Letters from a Brisbane doctor posted to the Western Front from 1914 to December 1915. He tells anecdotes of World War I including stories of «de-lousing» an entire regiment, the precise arrangements of the urine trenches and his eyewitness accounts of the battles of Neuve Chapelle and Ypres and a contemporary comment on the Gallipoli campaign. He describes how the enemy rains shells on the ambulances and the retrievals of the wounded from the trenches at night. This was also a time of great medical advances, so we hear from a participant the fascinating story of some of the first mass Tetanus inoculations, and the series of experiments surrounding the invention of «vermi-jelly», along with the darker stories of the invention and first uses of chlorine gas.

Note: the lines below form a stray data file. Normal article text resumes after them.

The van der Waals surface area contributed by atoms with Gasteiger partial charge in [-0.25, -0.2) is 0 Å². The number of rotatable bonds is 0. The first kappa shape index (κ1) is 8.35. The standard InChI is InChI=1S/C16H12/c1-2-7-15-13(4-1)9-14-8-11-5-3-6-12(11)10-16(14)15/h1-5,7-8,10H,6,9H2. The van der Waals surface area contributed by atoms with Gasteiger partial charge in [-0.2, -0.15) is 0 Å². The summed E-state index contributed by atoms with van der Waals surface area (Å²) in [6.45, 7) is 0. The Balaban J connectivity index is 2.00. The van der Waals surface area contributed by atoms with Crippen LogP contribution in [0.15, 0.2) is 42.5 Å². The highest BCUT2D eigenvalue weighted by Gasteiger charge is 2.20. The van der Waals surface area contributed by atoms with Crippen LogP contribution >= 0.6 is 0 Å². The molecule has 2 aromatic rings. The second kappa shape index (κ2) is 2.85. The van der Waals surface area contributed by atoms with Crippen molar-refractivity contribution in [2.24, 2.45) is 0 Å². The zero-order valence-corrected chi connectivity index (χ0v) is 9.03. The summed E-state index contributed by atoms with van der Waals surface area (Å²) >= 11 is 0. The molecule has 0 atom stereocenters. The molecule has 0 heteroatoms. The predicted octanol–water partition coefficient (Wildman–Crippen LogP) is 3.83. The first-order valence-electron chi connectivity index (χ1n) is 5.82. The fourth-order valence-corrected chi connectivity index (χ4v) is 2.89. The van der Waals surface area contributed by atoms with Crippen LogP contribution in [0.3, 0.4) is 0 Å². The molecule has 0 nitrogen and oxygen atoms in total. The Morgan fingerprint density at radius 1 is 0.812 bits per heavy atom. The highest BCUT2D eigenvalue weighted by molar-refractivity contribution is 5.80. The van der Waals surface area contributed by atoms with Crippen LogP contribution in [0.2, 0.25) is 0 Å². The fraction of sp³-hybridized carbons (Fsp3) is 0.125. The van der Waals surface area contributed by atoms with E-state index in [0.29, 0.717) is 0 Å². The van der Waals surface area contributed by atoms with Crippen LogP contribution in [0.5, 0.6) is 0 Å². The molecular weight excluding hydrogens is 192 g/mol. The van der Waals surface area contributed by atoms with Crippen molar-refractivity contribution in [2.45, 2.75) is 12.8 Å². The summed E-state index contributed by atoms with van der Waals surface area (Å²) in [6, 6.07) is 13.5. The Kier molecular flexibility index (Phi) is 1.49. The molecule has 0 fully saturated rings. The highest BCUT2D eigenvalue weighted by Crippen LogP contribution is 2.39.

This story of an Australian doctor in The Great War is read by another Australian doctor, and comes complete with Australian slang read in an authentic Aussie accent! (Summary by Beth Thomas)